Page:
Post revisited – Lest we forget

Post revisited – Lest we forget

It is said that old elephants can remember when they were young and the places their parents led them to find water. This memory is triggered in dry times and they lead a new generation to the permanent springs and pools. Makes sense for a long-lived, mobile animal and, indeed, could be a primary benefit of longevity. Evolutionary biologists would add that this also explains why elephant females are the only other mammal we know of where, like humans, older females go through menopause. It helps them live longer.

There are things that humans remember and there are many more that we do not. Our minds are not wired to have all things recorded and catalogued for instant retrieval. They are selective in both what is archived and especially what is remembered and when.

This is true even when the memory is mission critical. How many blokes can instantly recall the birthday of their better halves? It is not how humans do things.

We remember all kinds of things seemingly at random.

No doubt there are triggers for what is recalled so the process has some determinism but there are very few common things that we are all routinely reminded of beyond what it takes to get through life without being arrested.

Then there are the fearsome, nasty and scary things that we block. These rarely make it back into our conscious thoughts unless we are at the therapist.

If we didn’t quite understand something, any memory of it is often vague. Our maths teacher, Mr Dickinson, is remembered for his unfortunate surname and not his explanation of differential calculus.

So even if you read this post from May 2011, you are unlikely to remember it…

Lest we forget

April 25 each year is a public holiday down under and every Australian knows why. It is ANZAC day, a time to remember the brave and courageous soldiers who lost their lives in war. Many thousands attend dawn services across the country come rain or shine.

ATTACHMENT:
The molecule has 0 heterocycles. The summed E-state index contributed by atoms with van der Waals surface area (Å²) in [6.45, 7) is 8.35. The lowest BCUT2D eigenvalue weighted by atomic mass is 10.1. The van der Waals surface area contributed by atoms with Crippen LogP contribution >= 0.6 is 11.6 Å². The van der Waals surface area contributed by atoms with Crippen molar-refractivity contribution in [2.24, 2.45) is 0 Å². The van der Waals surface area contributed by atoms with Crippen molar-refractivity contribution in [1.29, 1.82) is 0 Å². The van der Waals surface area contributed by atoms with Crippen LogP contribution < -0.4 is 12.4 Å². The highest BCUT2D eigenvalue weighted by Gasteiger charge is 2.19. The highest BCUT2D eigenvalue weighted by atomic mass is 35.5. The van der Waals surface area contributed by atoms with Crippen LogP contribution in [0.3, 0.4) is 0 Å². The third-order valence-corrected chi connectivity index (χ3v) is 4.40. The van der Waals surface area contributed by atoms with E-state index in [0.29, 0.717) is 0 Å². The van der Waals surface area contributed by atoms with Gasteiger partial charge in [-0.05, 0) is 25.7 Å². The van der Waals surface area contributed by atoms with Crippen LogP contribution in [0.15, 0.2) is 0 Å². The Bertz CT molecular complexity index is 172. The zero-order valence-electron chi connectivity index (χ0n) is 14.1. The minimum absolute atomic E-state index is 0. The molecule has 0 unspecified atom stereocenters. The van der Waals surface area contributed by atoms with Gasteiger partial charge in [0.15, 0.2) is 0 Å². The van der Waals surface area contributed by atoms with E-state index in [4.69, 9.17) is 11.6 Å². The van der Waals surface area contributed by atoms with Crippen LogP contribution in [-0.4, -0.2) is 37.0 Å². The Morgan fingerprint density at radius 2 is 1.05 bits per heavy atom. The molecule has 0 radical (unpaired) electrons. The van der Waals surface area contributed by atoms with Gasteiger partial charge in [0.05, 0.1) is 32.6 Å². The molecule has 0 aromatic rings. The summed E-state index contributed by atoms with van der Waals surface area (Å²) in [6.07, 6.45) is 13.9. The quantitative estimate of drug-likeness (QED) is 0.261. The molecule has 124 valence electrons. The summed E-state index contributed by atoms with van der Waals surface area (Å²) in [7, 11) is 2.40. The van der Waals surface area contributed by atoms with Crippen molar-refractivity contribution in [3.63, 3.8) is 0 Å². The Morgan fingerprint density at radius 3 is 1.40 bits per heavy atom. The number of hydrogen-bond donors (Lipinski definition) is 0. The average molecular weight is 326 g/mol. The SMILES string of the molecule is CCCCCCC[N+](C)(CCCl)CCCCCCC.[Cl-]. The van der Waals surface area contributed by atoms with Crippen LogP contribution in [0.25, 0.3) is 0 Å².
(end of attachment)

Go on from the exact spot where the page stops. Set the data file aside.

Australians also know about the Easter and Christmas holidays when many a shrimp finds its way onto a barbie. A fair number also know the religious significance that prompts these days of leisure.

Earth Hour is not a holiday but it is a similar sort of homage, this time to the environment. It began in Australia and is now a global gesture toward restraint in our appetite for energy. There is not a holiday for the environment though. So World Environment Day (5th June) passes without notice; as do the minor events such as World Tree Day (18th September) or World Soils Day (5th December).

There is strong public opinion that the environment is important. Not long after the 2006 release of the documentary movie, The Inconvenient Truth, that went on to make over US$50 million worldwide, action on climate change was palpable. People in Australia took to the streets, “take action,” they said.

Since that time there has been policy paralysis.

Unable to handle lobby group pressure, fearful of what might happen to a carbon intense economy fueled by minerals revenue and coal-fired energy, and an unwillingness to take the real issues to the public, the politicians have achieved nothing.

Initially there was goodwill. Australia signed up to the Kyoto protocol in Bali and there was bi-partisan talk of a market mechanism to price carbon. But the greens said it was not enough and the Carbon Pollution Reduction Scheme was voted down. An odd call that.

The topic was rested.

Then there was failure in Copenhagen, little more in Cancun and deathly quiet over the prospects for Johannesburg. Leverage for the true believers has faded. The vacuum has been filled in part by skeptics, not about the science per se, but about the need to do anything about emissions. And the public seem to have forgotten what all the calls for policy initiatives were about.

We don’t remember that the idea was to become less emission intensive through energy conservation and shifts to alternative energy sources; perhaps even sequester some carbon into the landscape. It has also been convenient to forget that, given the way our economy works, a trading scheme was a handy mechanism to achieve these goals.

We also see to have forgotten that signing up to Kyoto means setting an emission reduction target. As at 2007 emissions were 597 million tCO2e or 77 million tCO2e more than the 5% reduction on 1990 levels. And emissions will, notwithstanding economic slowdowns, rise and grow the actual tonnage of reductions required in the absence of a policy to reverse the trend. Or, of course, Australia could renege on even a modest target.

The noise over a carbon tax is just a smokescreen, a handy way to keep the real policy issues hidden. Perhaps this is because a focused debate, something that talks about what was asked for, would remind us of what we may have forgotten. That a few short years ago most people wanted something done about the challenge of climate change.